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Enrollment drops in Havre, steady on Hi-Line

 

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Enrollment drops in Havre, steady on Hi-Line

Zach White

The fall enrollment numbers are in for districts across the state. In Havre schools these numbers fell a little more than the district expected, while the rest of the Hi-Line saw numbers remain steady or even slightly increase.

Havre Public Schools has 31 fewer students in K-8 schools than last year.

This decrease can be explained by this year's high school freshman class of 171 students, about 20 more than the average class size, entering high school, leaving this year's eighth grade surprisingly low 109 students to take their place.

Behind the eighth grade, class sizes fluctuate around the average from 143 to 159.

Even with the foreseeable loss of the large class to the high school, the loss of 31 students from last year in elementary and middle schools was more than Superintendent Andy Carlson expected.

"We weren't expecting to lose 31, but it's not too bad. It's not all doom and gloom," Carlson said. "We're in a pretty good place, because there's been planning."

According to Carlson, the district receives a lot of its funding based on the number of students. Despite losing 50 students in the past three years, the district has been able to maintain the same level of funding.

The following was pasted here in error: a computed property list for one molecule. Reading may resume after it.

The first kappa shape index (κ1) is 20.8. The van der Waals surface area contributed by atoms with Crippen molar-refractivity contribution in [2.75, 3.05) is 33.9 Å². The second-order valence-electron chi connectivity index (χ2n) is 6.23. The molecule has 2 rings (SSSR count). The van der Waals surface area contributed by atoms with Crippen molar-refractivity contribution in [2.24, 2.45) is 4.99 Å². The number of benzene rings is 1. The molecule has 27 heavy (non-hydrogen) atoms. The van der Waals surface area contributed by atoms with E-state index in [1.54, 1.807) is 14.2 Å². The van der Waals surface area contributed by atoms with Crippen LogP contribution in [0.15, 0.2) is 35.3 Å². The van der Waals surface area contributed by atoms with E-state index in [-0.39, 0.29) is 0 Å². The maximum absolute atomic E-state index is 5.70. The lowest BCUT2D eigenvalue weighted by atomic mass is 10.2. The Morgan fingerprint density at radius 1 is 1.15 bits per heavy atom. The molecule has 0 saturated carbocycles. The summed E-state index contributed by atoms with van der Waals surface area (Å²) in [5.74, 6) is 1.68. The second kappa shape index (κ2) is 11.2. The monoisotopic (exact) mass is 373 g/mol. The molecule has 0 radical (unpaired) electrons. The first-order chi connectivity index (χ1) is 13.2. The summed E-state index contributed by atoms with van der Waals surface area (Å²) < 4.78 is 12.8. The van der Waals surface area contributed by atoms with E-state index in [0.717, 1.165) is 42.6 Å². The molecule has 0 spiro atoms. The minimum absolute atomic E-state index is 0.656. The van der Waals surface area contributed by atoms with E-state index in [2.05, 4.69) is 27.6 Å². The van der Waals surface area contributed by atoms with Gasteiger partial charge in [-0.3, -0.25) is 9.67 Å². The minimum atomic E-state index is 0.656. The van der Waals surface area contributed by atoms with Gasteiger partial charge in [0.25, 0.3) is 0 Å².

However the same funding can't buy what it used to, he said.

Carlson said the schools have had to lose six full-time teachers in the past few years, including two in the last year.

Now the district has to wait.

Carlson said he was waiting to see what the Legislature does when it convenes in January.

"It's kind of a scary situation," he said.

Carlson said that once this eigth-grade class enters the high school next year and the second smallest class, this year's seniors, move out, the district will be better able to make long-term plans.

News on the Hi-Line appears less worrying.

Chester-Joplin-Inverness Public Schools has remained steady. It has lost two students from this time last year, but that number was 10 more than in 2008.

North Star schools have 12 more students this year than last fall, mostly from a kindergarten class twice the size of the first grade.

Chinook High School has stayed around 115 students for the past couple years. The elementary school gained 15 students, and the junior high gained 12 students.

Chinook Superintendent Jay Eslick said that a lot of the junior high gains were transfer students, which coincides with changes in nearby Harlem's school numbers.

Harlem Elementary School student numbers went up by 27 from last year to 323; Harlem High School gained 10 students, but the junior high had 14 fewer students than this time last year.

The Rocky Boy school system stayed largely the same.

Rocky Boy elementary student numbers went up by two, junior high went up by six and Rocky Boy High School had four fewer students.

Rocky Boy Superintendent Voyd St. Pierre said he thought the high school lost students to other nearby schools that have more extracurricular opportunities.